The Importance of the Postal Service
In the About link to this blog, I mentioned that my favorite group of the moment is the Postal Service. There seems no better way to begin this blog than to investigate why I think that they occupy a special place in modern music.

Adrian Newey
The Postal Service - Jimmy Tamborello and Ben Gibbard

The group is an offshoot resulting from collaboration between Jimmy Tamborello of Dntel and Ben Gibbard of Death Cab for Cutie and it's in this that we find the roots of the interesting combination that is the Postal Service's music. Dntel is an indie electronic band although, in songs like The Dream of Evan and Chan, they are already moving towards the development that finds its culmination the Postal Service.

Ben Gibbard is a lyricist and vocalist of rare talent and it is this meeting of electronic music and words that, by chance or intent, allows the Postal Service to set a new standard for subsequent electronic groups. The experiments of electronics have always been interesting but have generally held little meaning beyond the banal in the melodic or lyrical content produced. The Postal Service insists that it is time for electronics to grow up and enter the main stream of popular music. The result is that their music is both interesting and melodic, both catchy and possessed of a depth in the lyrics that is exceptional in any form of music.

The fact that the group has succeeded in making this breakthrough is extensively demonstrated by the number of covers to their songs on YouTube. Acapella groups in particular seem to be drawn to Postal Service songs but more traditional musicians are also having a go. The fact is that, for the first time, electronic music has become worthy of imitation and interpretation.

Take, for instance these few examples, culled from YouTube, of the Postal Service's best known song, Such Great Heights. The first is by Anaker and a violinist friend; not having the electronics, they have transposed the sounds to their instruments and produced a very effective version. Anaker's voice is light and subtle enough to capture the original feeling of the lyrics too.

In contrast, Alex has refused to mimic the electronic sounds, accepting that guitar alone cannot do so. Instead, he re-creates the song and makes it his own.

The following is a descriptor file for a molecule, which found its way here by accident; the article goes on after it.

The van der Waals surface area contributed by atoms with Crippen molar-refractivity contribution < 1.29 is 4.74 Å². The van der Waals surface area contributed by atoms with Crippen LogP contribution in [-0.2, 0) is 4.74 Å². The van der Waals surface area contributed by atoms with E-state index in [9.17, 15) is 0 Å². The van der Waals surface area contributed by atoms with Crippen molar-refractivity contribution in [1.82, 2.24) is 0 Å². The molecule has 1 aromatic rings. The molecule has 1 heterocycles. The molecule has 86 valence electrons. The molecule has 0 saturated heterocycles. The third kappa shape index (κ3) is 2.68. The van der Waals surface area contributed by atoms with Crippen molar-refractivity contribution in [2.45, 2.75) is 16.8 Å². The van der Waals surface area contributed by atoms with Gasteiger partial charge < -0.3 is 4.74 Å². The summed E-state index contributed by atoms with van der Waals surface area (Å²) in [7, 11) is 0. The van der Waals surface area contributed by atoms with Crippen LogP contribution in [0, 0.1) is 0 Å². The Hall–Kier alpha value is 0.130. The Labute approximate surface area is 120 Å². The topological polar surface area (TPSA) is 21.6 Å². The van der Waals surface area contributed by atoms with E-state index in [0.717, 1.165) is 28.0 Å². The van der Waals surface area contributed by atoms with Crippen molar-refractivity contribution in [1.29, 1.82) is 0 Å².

Finally, here is the Australian professional musician, Ken Folds, giving what I call the low tech version of what began life as an electronic piece of music. It is very effective in reproducing the feel of the original, yet is different enough to be worth doing.

There are multiple versions of this and other Postal Service songs littering the dark halls of YouTube, surely an indication that these are songs that bear repeating. At times, the acapella groups sound classical in their renditions and it all goes to illustrate the true strength of the original music. The Postal Service are not only experimental in what they do - they are also very gifted musicians.


I have a three-degrees connection to The Postal Service (through Ben) and I like their music very much.

I find it funny that a song from an album called "The Postal Service Give Up" is used to sell rival service UPS, but for now I digress.

The Postal Service are one of the few things I've heard since 2000 that have made me stop and think, "Wow, I need more of that..." I will get into that a bit more elsewhere.

The acceptable mixture of the electronic and the so-called organic was something I sought in the 90's and so it was nice to hear "Such Great Heights" for the first time. The only thing that bothers me is that I think that it's been nearly five years since that first listen, and though it's nice to still hear the songs used in different places, shouldn't we be hearing that sound reproduced in many places replicated by industry generated groups, selling things all over the place?

Then again, maybe I like the sound -because- nobody is trying to sell it to death?

I haven't heard any covers of Postal Service besides the Iron and Wine one... I -do- wonder why so many people would want to perform acoustic covers of "Such Great Heights" but not "Days Go By" (Dirty Vegas' Mitsubishi-selling club hit has an acoustic version as a bonus track.)
Date Added: 21/07/2007

Is that not always the way with the pioneers, Chunter? That they are disregarded in their time but their work speaks to the young musicians and influences their later products. I am quite sure that The Postal Service has had an effect on the musicians of tomorrow and that they will be more widely understood in the future.

Of course, as you point out, when everyone is doing it, we will be seeking something new and different. To be interested in the development of popular music is to be forever seeking out the innovators and trying to see how their work builds on the past and points to what is yet to come.

Thank you for bringing "Days Go By" to my attention. I had not heard it before (having lived in England until a couple of years ago, there is much that I have missed on the American music scene - but it's fun catching up!) but agree that it is deserving of wider appreciation.

I think so many musicians attempt a cover of "Such Great Heights" because of the challenge of reproducing the electronic sounds effectively. Especially this is true of the acapella groups - it's fun to make electronic noises! But it's Ben's poetic gift for simple but profound lyrics that makes the song last and last...
Date Added: 21/07/2007

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